Wisconsin Lieutenant Governor Mandela Barnes formally secured a key Democratic nomination in his bid for the US Senate Tuesday. The win for Barnes came after three top Democratic rivals, who had spent roughly $25 million on their campaigns, acknowledged in late July that Barnes was ahead, folded their campaigns, and endorsed the lieutenant governor.
In an eight-candidate field, where several rivals were still actively campaigning, Barnes won more than 77 percent of the vote. The three Democrats, who had endorsed Barnes after they had earned substantial totals in early voting, took another 19 percent.
Barnes swept every one of Wisconsin’s 72 counties. In a number of counties, he took more than 80 percent of the vote—winning especially wide margins in Dane and Milwaukee counties, as well as in the rural counties where Barnes, an ardent advocate for family farmers, focused much of his attention as an elected official and candidate.
But there was more to the victory than the headlines that announced “Barnes wins Democratic Senate primary in Wisconsin, finalizing showdown with Ron Johnson” and “Wisconsin Dems rally behind potential history-maker Mandela Barnes in lead-up to key race.”
A progressive backed by Vermont Senator Bernie Sanders and Massachusetts Senator Elizabeth Warren, as well as the Working Families Party and Progressive Change Campaign Committee, Barnes is part of a new wave of millennial candidates. And if he defeats Republican incumbent Ron Johnson in November, he would become the first Black senator from Wisconsin. A Barnes win—along with a win by Democrat John Fetterman in Pennsylvania—would give Democrats a wide enough majority to govern with a boldness that has been impossible in an evenly split Senate, where Democrats Joe Manchin of West Virginia and Kyrsten Sinema of Arizona have refused to overturn the filibuster.
“A 50-50 Senate is just not enough.” says Barnes, who bluntly declares, “Let’s be clear: the filibuster has been weaponized by the GOP—and they’re destroying our democracy.”
With stakes so high, the Wisconsin race will be a blockbuster, with tens of millions spent and charges and countercharges flying from not just the candidates and parties but also outside groups. The limited polling available puts Barnes slightly ahead. The Democrat leads Johnson 46-44, according to a pre-primary survey conducted by Marquette University Law School’s well-regarded polling operation. In that survey, Barnes trailed among Republicans but narrowly led with independents. Predictably, the lieutenant governor was far ahead among Democrats in the one-on-one matchup with Johnson: 91 percent to 5 percent.
What was notable in that survey was that Johnson did not show quite as much strength among Republicans as Barnes did among Democrats. The incumbent got support of just 86 percent among GOP voters. Those numbers suggested that there was something of a Republican enthusiasm gap for Johnson. That could be consequential in a state where four of the past six presidential races have been decided by under 25,000 votes, and where the most recent races for governor and attorney general were determined by under 30,000 votes.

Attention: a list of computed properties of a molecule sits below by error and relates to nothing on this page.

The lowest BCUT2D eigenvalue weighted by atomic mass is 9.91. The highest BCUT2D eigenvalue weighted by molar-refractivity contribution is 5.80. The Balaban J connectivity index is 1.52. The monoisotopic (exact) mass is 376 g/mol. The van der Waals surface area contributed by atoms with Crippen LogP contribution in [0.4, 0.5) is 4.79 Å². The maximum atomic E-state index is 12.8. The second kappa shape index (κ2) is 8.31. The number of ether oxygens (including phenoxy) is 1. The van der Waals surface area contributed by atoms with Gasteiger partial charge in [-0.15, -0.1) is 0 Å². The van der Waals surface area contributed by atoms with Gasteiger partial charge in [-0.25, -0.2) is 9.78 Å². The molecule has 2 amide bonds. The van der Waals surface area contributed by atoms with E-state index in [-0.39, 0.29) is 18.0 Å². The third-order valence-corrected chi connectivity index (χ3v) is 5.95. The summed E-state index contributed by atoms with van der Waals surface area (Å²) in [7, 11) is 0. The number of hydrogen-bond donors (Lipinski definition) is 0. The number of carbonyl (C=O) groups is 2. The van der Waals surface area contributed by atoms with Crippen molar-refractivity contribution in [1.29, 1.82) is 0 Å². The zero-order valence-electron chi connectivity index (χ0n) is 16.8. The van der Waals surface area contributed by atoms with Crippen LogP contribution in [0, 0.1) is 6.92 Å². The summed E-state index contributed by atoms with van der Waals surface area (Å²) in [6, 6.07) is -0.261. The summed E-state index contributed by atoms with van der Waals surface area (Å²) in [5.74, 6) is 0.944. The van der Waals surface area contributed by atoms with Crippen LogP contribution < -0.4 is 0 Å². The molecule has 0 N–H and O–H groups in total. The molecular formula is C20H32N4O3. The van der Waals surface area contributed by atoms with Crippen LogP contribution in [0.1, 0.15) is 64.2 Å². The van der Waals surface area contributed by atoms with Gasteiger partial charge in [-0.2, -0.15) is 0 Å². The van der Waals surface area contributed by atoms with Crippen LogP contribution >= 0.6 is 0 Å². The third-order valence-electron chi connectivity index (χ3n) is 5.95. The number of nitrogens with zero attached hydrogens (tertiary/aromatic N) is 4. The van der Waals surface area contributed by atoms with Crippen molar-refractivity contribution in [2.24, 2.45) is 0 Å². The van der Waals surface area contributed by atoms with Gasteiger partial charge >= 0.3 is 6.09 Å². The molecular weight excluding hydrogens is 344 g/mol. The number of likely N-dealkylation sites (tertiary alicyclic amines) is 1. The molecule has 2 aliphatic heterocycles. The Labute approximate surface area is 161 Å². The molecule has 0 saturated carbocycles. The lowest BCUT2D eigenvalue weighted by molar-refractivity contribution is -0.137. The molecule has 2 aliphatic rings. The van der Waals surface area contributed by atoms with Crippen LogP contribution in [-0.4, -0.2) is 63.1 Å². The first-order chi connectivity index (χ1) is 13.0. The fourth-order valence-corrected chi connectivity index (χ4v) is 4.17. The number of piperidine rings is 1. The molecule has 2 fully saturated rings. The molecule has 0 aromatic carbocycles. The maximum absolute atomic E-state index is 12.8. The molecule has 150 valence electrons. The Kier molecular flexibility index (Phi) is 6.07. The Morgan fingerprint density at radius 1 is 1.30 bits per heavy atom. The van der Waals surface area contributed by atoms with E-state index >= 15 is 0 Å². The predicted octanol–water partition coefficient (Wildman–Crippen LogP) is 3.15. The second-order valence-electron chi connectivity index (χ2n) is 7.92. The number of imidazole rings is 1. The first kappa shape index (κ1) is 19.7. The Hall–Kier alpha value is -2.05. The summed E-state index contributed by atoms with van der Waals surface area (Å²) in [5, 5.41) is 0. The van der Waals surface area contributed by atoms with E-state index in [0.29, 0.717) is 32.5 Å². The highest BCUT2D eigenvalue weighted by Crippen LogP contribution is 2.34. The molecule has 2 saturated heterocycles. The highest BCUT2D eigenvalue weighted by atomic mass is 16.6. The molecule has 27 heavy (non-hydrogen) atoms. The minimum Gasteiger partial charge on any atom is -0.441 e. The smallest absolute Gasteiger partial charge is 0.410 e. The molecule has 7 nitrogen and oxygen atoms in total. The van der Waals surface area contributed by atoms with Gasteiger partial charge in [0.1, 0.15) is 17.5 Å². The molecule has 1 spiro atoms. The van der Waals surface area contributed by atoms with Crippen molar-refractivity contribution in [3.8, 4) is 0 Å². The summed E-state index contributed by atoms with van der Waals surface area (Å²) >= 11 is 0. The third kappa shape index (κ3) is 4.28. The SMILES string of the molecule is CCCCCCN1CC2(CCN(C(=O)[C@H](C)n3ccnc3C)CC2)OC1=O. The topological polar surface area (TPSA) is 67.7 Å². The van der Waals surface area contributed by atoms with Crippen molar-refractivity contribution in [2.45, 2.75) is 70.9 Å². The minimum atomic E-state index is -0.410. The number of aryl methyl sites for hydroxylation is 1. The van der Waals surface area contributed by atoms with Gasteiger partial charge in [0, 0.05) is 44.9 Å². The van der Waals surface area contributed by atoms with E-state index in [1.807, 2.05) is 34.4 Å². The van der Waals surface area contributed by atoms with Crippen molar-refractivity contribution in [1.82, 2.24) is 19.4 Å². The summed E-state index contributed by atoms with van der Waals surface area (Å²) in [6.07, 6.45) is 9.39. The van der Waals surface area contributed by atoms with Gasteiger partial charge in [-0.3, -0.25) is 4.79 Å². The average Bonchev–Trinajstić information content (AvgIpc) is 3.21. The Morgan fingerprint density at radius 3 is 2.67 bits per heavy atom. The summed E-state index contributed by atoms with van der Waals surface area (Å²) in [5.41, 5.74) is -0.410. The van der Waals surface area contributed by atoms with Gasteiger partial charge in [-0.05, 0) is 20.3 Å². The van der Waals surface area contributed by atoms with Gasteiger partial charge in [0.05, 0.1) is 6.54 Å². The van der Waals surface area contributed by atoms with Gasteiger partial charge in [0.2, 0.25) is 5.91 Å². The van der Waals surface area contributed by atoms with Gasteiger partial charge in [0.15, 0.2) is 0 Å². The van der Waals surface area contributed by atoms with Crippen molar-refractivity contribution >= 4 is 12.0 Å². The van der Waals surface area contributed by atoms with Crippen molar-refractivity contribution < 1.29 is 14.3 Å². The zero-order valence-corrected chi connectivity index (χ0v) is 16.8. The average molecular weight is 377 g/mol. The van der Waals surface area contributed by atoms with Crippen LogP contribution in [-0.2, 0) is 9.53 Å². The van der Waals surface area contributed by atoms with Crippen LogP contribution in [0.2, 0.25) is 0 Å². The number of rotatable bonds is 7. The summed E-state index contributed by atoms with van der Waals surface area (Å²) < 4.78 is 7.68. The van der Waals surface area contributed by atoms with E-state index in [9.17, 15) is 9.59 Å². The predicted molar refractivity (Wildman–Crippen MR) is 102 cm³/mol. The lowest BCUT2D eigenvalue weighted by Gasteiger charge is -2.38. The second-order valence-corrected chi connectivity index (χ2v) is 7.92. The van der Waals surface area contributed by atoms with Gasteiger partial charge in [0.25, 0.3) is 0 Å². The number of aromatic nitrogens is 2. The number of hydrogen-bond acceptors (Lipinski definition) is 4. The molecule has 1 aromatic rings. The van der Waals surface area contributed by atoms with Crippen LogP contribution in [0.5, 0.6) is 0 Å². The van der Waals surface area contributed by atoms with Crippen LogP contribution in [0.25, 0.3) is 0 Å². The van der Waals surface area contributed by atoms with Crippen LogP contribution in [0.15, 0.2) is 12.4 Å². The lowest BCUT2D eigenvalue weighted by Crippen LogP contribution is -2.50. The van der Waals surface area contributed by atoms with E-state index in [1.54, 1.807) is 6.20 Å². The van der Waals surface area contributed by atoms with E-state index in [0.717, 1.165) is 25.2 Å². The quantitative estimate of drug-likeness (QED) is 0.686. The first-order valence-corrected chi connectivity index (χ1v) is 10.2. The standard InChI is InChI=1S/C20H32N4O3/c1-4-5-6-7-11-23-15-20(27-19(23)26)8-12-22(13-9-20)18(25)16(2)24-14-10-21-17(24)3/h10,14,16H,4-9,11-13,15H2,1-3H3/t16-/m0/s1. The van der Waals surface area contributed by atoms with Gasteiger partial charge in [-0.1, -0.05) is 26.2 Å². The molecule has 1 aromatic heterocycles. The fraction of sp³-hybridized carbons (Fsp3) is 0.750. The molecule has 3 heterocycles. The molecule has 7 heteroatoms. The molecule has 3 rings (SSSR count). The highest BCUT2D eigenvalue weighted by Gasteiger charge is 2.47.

Has Johnson turned off a significant number of the folks who are supposed to form his base, with his scandals and conspiracy theories about the coronavirus pandemic and vaccinations, as well as elections and a host of other issues? Is it possible that Johnson could suffer a fall-off in support among more moderate and responsible Republicans—as did the senator’s close ally, Donald Trump, in 2020, when Wisconsin flipped to Democrat Joe Biden?
The numbers from Tuesday’s primary were even worse for Johnson than those from the Marquette Poll.
Johnson faced a little-known Republican primary challenger named David Schroeder. A semi-retired former educator and postal worker, Schroeder entered the race with a declaration that “I have become increasingly embarrassed and disgusted with how I have been misrepresented in Washington by the incumbent. I am running to replace him because he does not represent the economic, political, or societal interests of the majority of his constituents.”
Sharply critical of Johnson, Schroeder noted that the incumbent “was banned from Facebook for spreading harmful misinformation” about treatments for Covid-19 and “in violation of his oath of office…volunteered to deliver a list of fraudulent electors to the Vice President, personally participating in an attempt to overturn a free and fair election, by nullifying not just the votes of his perceived political opponents but all of our votes in the State.”
Johnson’s spent more than $15 million, blanketing the airwaves with ads. Schroeder spent almost nothing and rarely appeared on TV. There were no debates or town hall forums featuring the two Republicans. Yet, on Tuesday, Schroeder won nearly 110,000 votes and took 16.3 percent of the GOP total. In more than a dozen counties, Schroeder won over 20 percent of the vote. In several counties, he won over 25 percent.
So it looks like Johnson is vulnerable among Republicans. How vulnerable remains to be seen. But in a state that, historically, has been closely divided, that’s a problem for the incumbent, especially in the rural western Wisconsin counties where Barnes won some of his best totals. Consider Iowa County, where Barnes won 82 percent against multiple active and inactive opponents on Democratic side, while Johnson gained just 73 percent of the vote against a single opponent on the Republican side. In neighboring Richland County, Barnes won 81 percent of the Democratic vote, while Johnson secured only 75 percent of the GOP vote.
Perhaps the lieutenant governor should start a “Republicans for Barnes” campaign.